A Disability Resource Coordinator (DRC) is available at the Ulster Works OneStop Center to assist individuals with disabilities who are on SSI or SSDI plan for employment and navigate a system of agencies where support is available.
The DRC meets with customers and provides information about services offered by local agencies and organizations.
The duties of the DRC include:
- Helping customers find and use programs that boost their abilities to find employment, or keep a job
- Aid customers in becoming self-sufficient through work
- Cooperate with local agencies to increase job placements
- Build bridges with agencies and organizations to expand job related services
- Provide access to a computer equipped with specialized hardware as well as applications to assist those who have visual impairment.
The DRC also serves as a resource to the workforce investment community to ensure the availability of comprehensive knowledge on federal, state, local and private programs that impact the ability of an individual to enter and remain in the workforce.
The Ulster Works OneStop is a Social Security Ticket to Work Employment Network. Ticket to Work is an employment support program for Social Security Disability beneficiaries.
Goals of the program:
- Finding employment or increasing their work hours
- Increase opportunities and choices obtain employment
- Provide access to vocational rehabilitation, support services from providers, employers and other organizations.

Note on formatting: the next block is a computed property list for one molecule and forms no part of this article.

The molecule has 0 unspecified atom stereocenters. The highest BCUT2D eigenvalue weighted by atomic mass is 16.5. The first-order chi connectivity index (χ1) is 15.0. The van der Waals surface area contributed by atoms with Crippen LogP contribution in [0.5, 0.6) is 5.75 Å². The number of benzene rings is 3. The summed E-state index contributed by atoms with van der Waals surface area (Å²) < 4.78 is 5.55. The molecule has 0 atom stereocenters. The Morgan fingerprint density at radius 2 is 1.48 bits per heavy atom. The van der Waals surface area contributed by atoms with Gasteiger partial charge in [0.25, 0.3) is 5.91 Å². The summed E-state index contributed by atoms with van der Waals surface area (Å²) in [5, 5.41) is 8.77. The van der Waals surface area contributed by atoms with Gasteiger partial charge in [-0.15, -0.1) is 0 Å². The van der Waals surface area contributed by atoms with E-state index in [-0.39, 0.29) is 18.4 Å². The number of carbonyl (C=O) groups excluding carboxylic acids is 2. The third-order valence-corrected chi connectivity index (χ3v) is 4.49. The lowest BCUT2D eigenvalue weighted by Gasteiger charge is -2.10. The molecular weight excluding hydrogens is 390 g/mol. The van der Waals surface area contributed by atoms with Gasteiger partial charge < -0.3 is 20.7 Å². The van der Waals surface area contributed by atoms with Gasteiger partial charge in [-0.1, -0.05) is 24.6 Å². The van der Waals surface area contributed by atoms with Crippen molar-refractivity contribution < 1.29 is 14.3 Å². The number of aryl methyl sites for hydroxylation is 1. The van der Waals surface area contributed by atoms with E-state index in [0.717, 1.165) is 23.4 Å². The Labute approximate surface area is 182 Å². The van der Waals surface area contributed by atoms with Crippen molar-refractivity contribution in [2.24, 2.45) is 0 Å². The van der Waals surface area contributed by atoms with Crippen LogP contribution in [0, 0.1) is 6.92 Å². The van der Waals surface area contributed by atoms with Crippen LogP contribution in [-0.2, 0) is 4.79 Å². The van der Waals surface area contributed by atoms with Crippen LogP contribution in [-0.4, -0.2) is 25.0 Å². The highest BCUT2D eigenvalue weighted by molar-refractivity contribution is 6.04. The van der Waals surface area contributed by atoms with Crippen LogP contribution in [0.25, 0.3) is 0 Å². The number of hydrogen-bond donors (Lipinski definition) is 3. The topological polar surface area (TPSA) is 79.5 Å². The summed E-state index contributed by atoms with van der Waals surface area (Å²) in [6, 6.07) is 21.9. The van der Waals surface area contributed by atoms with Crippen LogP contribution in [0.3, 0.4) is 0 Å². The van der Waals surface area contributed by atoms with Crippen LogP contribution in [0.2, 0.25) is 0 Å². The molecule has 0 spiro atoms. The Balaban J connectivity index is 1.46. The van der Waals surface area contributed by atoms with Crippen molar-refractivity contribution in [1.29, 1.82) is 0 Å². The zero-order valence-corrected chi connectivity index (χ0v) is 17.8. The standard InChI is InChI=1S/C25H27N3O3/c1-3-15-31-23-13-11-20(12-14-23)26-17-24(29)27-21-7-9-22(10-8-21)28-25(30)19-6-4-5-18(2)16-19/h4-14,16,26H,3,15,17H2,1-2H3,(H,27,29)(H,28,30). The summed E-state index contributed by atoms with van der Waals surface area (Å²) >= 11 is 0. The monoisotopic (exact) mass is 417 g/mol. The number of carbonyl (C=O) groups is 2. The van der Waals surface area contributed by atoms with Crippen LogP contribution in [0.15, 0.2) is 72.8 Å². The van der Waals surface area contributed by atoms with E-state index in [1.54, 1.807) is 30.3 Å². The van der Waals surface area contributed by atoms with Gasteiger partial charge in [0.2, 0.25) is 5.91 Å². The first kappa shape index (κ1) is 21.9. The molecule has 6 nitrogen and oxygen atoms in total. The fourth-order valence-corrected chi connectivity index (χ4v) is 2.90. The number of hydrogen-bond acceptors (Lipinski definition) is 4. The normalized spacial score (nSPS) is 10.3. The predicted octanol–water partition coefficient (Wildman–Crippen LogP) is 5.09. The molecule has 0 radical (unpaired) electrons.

Contact your local Social Security Administration for information on the TTWK Program or visit Social Security Online at http://www.socialsecurity.gov/work/.
If you have any question or require further assistance please contact your local DRC, Troy Snyder at: (TTY) 845-331-7202 or firstname.lastname@example.org.
By definition, an individual is disabled under The American Disabilities Act (ADA) of 1990 and The Americans with Disabilities Act Amendments act of 2008(ADAAA) if he or she has a physical or mental impairment that substantially limits one or more of the major life activities. A major life activities includes but not limited to caring for oneself, performing manual tasks, speaking, seeing, breathing, hearing, learning, reading, eating, sleeping, concentrating, walking, thinking, standing, lifting, bending, communicating and working; has a record of such a disability or is regarded as having such a disability.